Now, don’t curse me yet. I have explained why I think this way in detail in this post here. For me, the very idea of thinking “ok, I’m in the Beatles mood today so I guess I’ll just play a TON of Beatles song in a row” is a completely alien concept. I hate having to switch CDs in order to play a couple of Beatles songs, and I hate not being able to play a Beatles song in the middle of a crazy setlist. So what’s gonna happen when I buy the Green Day Rock Band? Simple: I am going to export all the freaking songs and probably won’t even bother with the game itself. For me, it will work like the AC/DC track pack, which was awesome.

Also, as I’ve explained before, I don’t wanna play as Billie Joe, or Mike or Tre Cool. This very idea is just so completely unappealing to me. I wanna play as the cool rock star that I created in Rock Band 2, so thank you export feature!

So while we all wait for news on Rock Band 3, the announcement of a new game with a modern, popular band as protagonist doesn’t seem bad at all. But that’s only because it will serve as a major buff to the already awesome Rock Band 2, giving us players a ton of new songs to play while we wait for the worthy successor of Harmonix’s main franchise.

Turning your living room into a stage!

December 8, 2009

This is so freaking funny! People never cease to amaze me. Check out this new gadget from Rock Gear Inc., called HexoLight. Basically what it does is… it captures the beat of your game (actually any sound source) and pulses its lights accordingly, thus creating a “concert lighting” effect in your living room!

Now, I’m not sure if this product is for everyone, but damn it would be a great little plus for Rock Band parties, wouldn’t it? Come on, confess!

10 ideas for Rock Band 3 by jebr0nie

December 7, 2009

jebr0nie over at his blog offers 10 great ideas for Rock Band 3. I give all his ideas a big THUMBS UP:

  • More Sorting Features:  Sort by purchase/download date would be one awesome addition for sorting, especially for downloaded songs.  And with the ever-increasing amount of songs in Rock Band’s Store, this feature is becoming a must.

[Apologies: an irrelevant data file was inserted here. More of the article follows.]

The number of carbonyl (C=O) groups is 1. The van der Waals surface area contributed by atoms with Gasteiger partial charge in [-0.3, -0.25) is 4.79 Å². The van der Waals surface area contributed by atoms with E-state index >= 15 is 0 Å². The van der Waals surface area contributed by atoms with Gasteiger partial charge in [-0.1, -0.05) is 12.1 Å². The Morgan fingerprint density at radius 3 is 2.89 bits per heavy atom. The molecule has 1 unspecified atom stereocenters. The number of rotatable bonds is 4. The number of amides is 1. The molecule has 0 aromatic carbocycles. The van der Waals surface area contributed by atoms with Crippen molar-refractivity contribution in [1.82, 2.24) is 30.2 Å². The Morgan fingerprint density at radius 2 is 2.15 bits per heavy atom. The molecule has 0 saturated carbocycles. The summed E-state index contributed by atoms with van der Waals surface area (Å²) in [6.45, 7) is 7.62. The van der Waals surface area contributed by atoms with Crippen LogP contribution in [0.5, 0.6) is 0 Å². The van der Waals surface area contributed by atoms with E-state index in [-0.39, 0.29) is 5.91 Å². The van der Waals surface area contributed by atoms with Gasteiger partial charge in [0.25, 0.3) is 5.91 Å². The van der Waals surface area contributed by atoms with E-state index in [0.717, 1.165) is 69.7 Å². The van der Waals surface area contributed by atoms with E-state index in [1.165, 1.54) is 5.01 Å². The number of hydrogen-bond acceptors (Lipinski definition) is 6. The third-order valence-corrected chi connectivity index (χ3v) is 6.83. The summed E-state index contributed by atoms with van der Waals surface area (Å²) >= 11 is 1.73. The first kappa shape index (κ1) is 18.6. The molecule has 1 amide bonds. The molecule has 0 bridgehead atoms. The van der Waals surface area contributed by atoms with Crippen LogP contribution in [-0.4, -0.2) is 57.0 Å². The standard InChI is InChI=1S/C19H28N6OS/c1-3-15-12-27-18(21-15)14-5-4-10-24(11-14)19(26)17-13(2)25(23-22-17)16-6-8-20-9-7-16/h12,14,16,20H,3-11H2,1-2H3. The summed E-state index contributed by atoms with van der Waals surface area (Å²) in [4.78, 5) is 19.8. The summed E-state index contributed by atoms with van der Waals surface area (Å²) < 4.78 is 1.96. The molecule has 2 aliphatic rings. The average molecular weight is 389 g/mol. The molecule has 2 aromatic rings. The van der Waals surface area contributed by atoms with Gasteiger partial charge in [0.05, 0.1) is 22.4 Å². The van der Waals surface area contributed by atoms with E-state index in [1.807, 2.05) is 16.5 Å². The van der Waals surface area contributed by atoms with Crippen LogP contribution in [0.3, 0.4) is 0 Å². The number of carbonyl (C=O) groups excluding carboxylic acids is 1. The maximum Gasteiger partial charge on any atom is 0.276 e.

• Personal Rating System:  Having the ability to personally rate each song in the setlist and sorting by that rating would be very cool for “Rock Band parties.”
  • User-Created Family Safe Mode:  The Rock Band franchise can be easily made family-friendly by allowing users to rate songs as family-friendly or not family-friendly.  Don’t be mistaken, LEGO Rock Band IS much-more family friendly than Rock Band 1 & 2, but what one family considers appropriate is not necessarily the same as another family’s opinion.  Allow the user to decide.
  • SAVED User-Created Setlists/Playlists:  In Quick Play or for Make Your Own Setlists in Tour, we should have the option to save the setlist.  Saved User-Created Setlists/Playlists would be a nice feature to help impress your friends and make chosing the right song(s) quicker at Rock Band parties.
  • Ability to Easily Change Instruments Without Logging Out and Logging Back In:  Why haven’t Guitar Hero and Rock Band done this already?  If more than one profile is logged in, having a profile change instruments is a pain.  There needs to be a way to change instruments in an easier manner.
  • A (Balanced) Veto System For Mystery Setlists and Possibly Also Cities:  Ever get into a mystery setlist and come up against a song that was impossible to beat on the difficulty setting you chose?  A 1-song-veto option per mystery setlist would be much appreciated.  Again, you only get to veto 1 song per mystery setlist.  The same idea could be implemented for a city.  You get to veto one song per city and swap it out with a song of equal difficulty of your choice.  This was songs like “Visions” can be avoided by those of us who despise playing it.
  • Replace the Failing System With Something Else That Makes More Sense:  “Failing” out of a song is so “last-gen”.  Something else that makes sense should be used.  Failing out doesn’t make sense anyway for playing a gig… If one can only beat a song with 2 stars, so be it, but they should LOSE fans and be docked in pay because of it.  That is just one idea that could make sense.  If a user does very poorly on x number of songs in a venue, they could be banned from it, but with a way to earn access back into that venue (maybe by doing better at another… just a thought).
  • Allow the Ability of a One User to Control What Songs Are Chosen:  Ever play with someone who can’t help but to wail on the drums when you’re helplessly trying to choose what songs you’re going to play in a setlist?  How annoying.  If there was a way to only have one user’s input control what songs are being chosen, then that crazy wailing drummer could whack their drums as much as they want.